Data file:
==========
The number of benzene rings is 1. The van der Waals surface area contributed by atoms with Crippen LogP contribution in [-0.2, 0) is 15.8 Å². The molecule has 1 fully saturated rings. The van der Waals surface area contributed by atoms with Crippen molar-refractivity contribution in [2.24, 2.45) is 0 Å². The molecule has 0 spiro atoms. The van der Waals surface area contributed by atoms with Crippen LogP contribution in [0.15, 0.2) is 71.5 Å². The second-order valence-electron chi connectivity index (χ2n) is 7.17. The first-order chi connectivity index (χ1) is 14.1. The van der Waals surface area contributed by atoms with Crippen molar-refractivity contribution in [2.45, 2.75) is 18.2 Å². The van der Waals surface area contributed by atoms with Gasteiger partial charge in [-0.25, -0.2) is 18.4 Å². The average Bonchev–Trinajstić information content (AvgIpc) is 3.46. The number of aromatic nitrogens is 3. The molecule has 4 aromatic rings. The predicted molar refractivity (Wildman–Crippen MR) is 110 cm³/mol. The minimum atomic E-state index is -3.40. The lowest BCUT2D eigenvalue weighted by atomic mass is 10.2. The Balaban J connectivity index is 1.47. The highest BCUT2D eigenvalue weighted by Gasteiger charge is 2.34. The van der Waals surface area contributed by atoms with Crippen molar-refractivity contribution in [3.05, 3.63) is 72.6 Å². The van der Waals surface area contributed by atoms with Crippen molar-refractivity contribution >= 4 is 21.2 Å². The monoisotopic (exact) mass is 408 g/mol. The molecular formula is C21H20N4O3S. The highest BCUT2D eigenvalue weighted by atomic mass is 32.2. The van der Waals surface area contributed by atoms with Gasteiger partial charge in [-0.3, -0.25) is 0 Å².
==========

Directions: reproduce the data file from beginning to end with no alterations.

The number of benzene rings is 1. The van der Waals surface area contributed by atoms with Crippen LogP contribution in [-0.2, 0) is 15.8 Å². The molecule has 1 fully saturated rings. The van der Waals surface area contributed by atoms with Crippen molar-refractivity contribution in [2.24, 2.45) is 0 Å². The molecule has 0 spiro atoms. The van der Waals surface area contributed by atoms with Crippen LogP contribution in [0.15, 0.2) is 71.5 Å². The second-order valence-electron chi connectivity index (χ2n) is 7.17. The first-order chi connectivity index (χ1) is 14.1. The van der Waals surface area contributed by atoms with Crippen molar-refractivity contribution in [2.45, 2.75) is 18.2 Å². The van der Waals surface area contributed by atoms with Gasteiger partial charge in [-0.25, -0.2) is 18.4 Å². The average Bonchev–Trinajstić information content (AvgIpc) is 3.46. The number of aromatic nitrogens is 3. The molecule has 4 aromatic rings. The predicted molar refractivity (Wildman–Crippen MR) is 110 cm³/mol. The minimum atomic E-state index is -3.40. The lowest BCUT2D eigenvalue weighted by atomic mass is 10.2. The Balaban J connectivity index is 1.47. The highest BCUT2D eigenvalue weighted by Gasteiger charge is 2.34. The van der Waals surface area contributed by atoms with Crippen molar-refractivity contribution in [3.05, 3.63) is 72.6 Å². The van der Waals surface area contributed by atoms with Crippen molar-refractivity contribution >= 4 is 21.2 Å². The monoisotopic (exact) mass is 408 g/mol. The molecular formula is C21H20N4O3S. The highest BCUT2D eigenvalue weighted by atomic mass is 32.2. The van der Waals surface area contributed by atoms with Gasteiger partial charge in [-0.3, -0.25) is 0 Å².